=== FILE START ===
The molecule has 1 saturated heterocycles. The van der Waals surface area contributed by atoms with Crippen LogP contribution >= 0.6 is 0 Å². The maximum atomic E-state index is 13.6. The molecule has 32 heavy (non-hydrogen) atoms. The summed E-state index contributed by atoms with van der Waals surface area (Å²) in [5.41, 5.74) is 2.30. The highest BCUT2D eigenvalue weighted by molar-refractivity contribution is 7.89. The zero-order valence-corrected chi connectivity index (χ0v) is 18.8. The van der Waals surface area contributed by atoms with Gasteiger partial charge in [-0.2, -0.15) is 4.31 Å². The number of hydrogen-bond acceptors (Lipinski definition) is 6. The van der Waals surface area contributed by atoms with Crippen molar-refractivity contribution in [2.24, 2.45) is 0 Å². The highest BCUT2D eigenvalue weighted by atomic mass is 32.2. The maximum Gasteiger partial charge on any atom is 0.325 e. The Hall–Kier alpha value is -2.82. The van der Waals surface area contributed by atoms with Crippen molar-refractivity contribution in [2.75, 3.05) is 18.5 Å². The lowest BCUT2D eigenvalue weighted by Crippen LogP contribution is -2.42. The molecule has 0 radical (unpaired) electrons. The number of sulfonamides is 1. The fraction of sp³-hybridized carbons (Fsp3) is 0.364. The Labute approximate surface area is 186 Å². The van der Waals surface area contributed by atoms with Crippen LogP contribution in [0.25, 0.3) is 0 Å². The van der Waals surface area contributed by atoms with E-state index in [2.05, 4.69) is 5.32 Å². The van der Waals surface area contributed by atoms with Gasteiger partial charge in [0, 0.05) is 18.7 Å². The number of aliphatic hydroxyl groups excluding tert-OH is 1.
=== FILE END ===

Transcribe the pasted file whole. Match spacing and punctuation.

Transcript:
The molecule has 1 saturated heterocycles. The van der Waals surface area contributed by atoms with Crippen LogP contribution >= 0.6 is 0 Å². The maximum atomic E-state index is 13.6. The molecule has 32 heavy (non-hydrogen) atoms. The summed E-state index contributed by atoms with van der Waals surface area (Å²) in [5.41, 5.74) is 2.30. The highest BCUT2D eigenvalue weighted by molar-refractivity contribution is 7.89. The zero-order valence-corrected chi connectivity index (χ0v) is 18.8. The van der Waals surface area contributed by atoms with Gasteiger partial charge in [-0.2, -0.15) is 4.31 Å². The number of hydrogen-bond acceptors (Lipinski definition) is 6. The van der Waals surface area contributed by atoms with Crippen molar-refractivity contribution in [2.24, 2.45) is 0 Å². The highest BCUT2D eigenvalue weighted by atomic mass is 32.2. The maximum Gasteiger partial charge on any atom is 0.325 e. The Hall–Kier alpha value is -2.82. The van der Waals surface area contributed by atoms with Crippen molar-refractivity contribution in [2.75, 3.05) is 18.5 Å². The lowest BCUT2D eigenvalue weighted by Crippen LogP contribution is -2.42. The molecule has 0 radical (unpaired) electrons. The number of sulfonamides is 1. The fraction of sp³-hybridized carbons (Fsp3) is 0.364. The Labute approximate surface area is 186 Å². The van der Waals surface area contributed by atoms with Crippen LogP contribution in [0.25, 0.3) is 0 Å². The van der Waals surface area contributed by atoms with E-state index in [2.05, 4.69) is 5.32 Å². The van der Waals surface area contributed by atoms with Gasteiger partial charge in [0, 0.05) is 18.7 Å². The number of aliphatic hydroxyl groups excluding tert-OH is 1.